This short tutorial explains how to associate information about character encodings and natural language with XHTML, HTML and CSS pages. Exploration of these topics has uncovered considerable divergences of opinion. Things are not so straightforward as they may seem. The tutorial incorporates the latest thinking and developments from the W3C. It also takes into account whether XHTML is served as text/html or XML, and the distinction between HTML/XHTML served in 'standards' vs 'quirks' mode. These approaches have an important bearing on the question. The tutorial assumes a basic familiarity with HTML, XHTML and CSS.
Creating Bidi XHTML/HTML Pages
Richard Ishida - W3C
This short tutorial explains how to go about creating XHTML and HTML pages containing text written in the Arabic or Hebrew scripts.
The tutorial examines how best to achieve the correct effect for these bidirectional scripts using appropriate markup, CSS properties and Unicode code points or entities. It covers the basics, and goes beyond to provide recommended techniques for some of the tricky situations that even native speakers can struggle with.
The tutorial assumes a basic familiarity with the bidirectional characteristics of Arabic and Hebrew, as well as a basic knowledge of HTML and CSS.
Becoming a Business without Borders
Donald DePalma - Common Sense Advisory, Inc.
We often lose sight of just why we spend as much time as we do in building internationalized applications — it's to make money in a global economy. The presentation will define the concept of the "real world enterprise," outline the requirements, and provide some actionable steps on the journey to this more global enterprise. I raise the issues of internationalization, translation, localization, and market adaptation to the level of corporate investment, governance, trust, and competitiveness.
Companies like Airbus, GE, IBM, Merck, and Toyota have approached this transcendent global state and now operate on a planetary level. No longer just multinational, these "world enterprises" gird the planet with development labs, centers of competence, adaptive manufacturing plants, and customer service centers. Ideally they develop goods and services from inception with the goal of meeting the needs of many markets; they rely on in-country subsidiaries to identify the local value proposition and adapt their world-ready products to appeal to national tastes. They design their wares, manufacture them, and manage supporting data and document repositories to comply with national legislation and conventions.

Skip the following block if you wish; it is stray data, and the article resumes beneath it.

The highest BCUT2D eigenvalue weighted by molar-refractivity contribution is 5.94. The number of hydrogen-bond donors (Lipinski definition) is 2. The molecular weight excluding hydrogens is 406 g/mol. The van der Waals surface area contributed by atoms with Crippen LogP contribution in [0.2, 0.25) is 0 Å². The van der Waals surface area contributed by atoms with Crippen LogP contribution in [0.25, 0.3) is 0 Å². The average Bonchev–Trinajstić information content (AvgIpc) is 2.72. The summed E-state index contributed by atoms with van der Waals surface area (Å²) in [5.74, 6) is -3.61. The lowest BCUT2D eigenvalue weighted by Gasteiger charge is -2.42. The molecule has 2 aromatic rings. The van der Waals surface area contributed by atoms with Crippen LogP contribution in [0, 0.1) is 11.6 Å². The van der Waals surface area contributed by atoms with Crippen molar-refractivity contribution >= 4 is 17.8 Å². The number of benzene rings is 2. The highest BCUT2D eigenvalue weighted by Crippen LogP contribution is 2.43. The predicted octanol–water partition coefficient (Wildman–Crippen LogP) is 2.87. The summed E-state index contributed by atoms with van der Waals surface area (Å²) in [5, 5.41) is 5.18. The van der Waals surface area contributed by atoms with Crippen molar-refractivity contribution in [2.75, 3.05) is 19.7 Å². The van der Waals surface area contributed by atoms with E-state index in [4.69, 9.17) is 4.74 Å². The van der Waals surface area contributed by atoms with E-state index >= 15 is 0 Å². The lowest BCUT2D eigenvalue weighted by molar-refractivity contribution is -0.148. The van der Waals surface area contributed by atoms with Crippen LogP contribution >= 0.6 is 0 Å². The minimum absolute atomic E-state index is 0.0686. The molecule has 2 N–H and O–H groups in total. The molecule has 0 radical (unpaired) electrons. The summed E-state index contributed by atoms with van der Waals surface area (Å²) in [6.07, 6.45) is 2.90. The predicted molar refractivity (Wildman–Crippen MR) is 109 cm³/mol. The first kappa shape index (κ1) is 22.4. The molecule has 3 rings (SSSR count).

To be successful, other companies will have to follow their lead. The demands placed on these aspiring world enterprises go far beyond translating documentation and localizing software, but extend into adapting internal and outward-facing transactional systems, tailoring global marketing through websites and other means, and managing the vast amounts of collaborative, support, and other business information required for legal operation in their various markets.
The Windows Language Roadmap or When Do We Get Rongo-Rongo?
John McConnell - Microsoft Corporation
The confluence of new technologies, especially Unicode and the worldwide web, and new business opportunities, especially in China and southern Asia, has created enormous demand for language support in Microsoft products. This session describes how Microsoft is responding to this demand, how we prioritize, how we research, what are our long term goals, and what obstacles we face. I will also try to provide some perspective comparing today's business with that when I first became involved in globalization and speculating on how the business may evolve.
Lisa Moore - Software Engineer, IBM Corporation, Co-Chair, Internationalization and Unicode Conferences
Lisa Moore, Software Engineer, of IBM Corporation and Conference Board Co-Chair of the International Unicode Conferences, will conduct the opening address and welcome all attendees, speakers and exhibitors to this Twenty-sixth Internationalization and Unicode Conference in San Jose, CA
Dave & Buster's
Thursday, September 9, 2004
All conference attendees are invited to join us at Dave & Buster's on September 9. D&B signature Attractions are a collection of diverse experiences that are surprising, amusing and always irresistibly cool. Join us at the Million Dollar Midway, featuring from classic arcade to cutting edge simulators. There's something for everyone. Dinner will be served.
Schedule of events: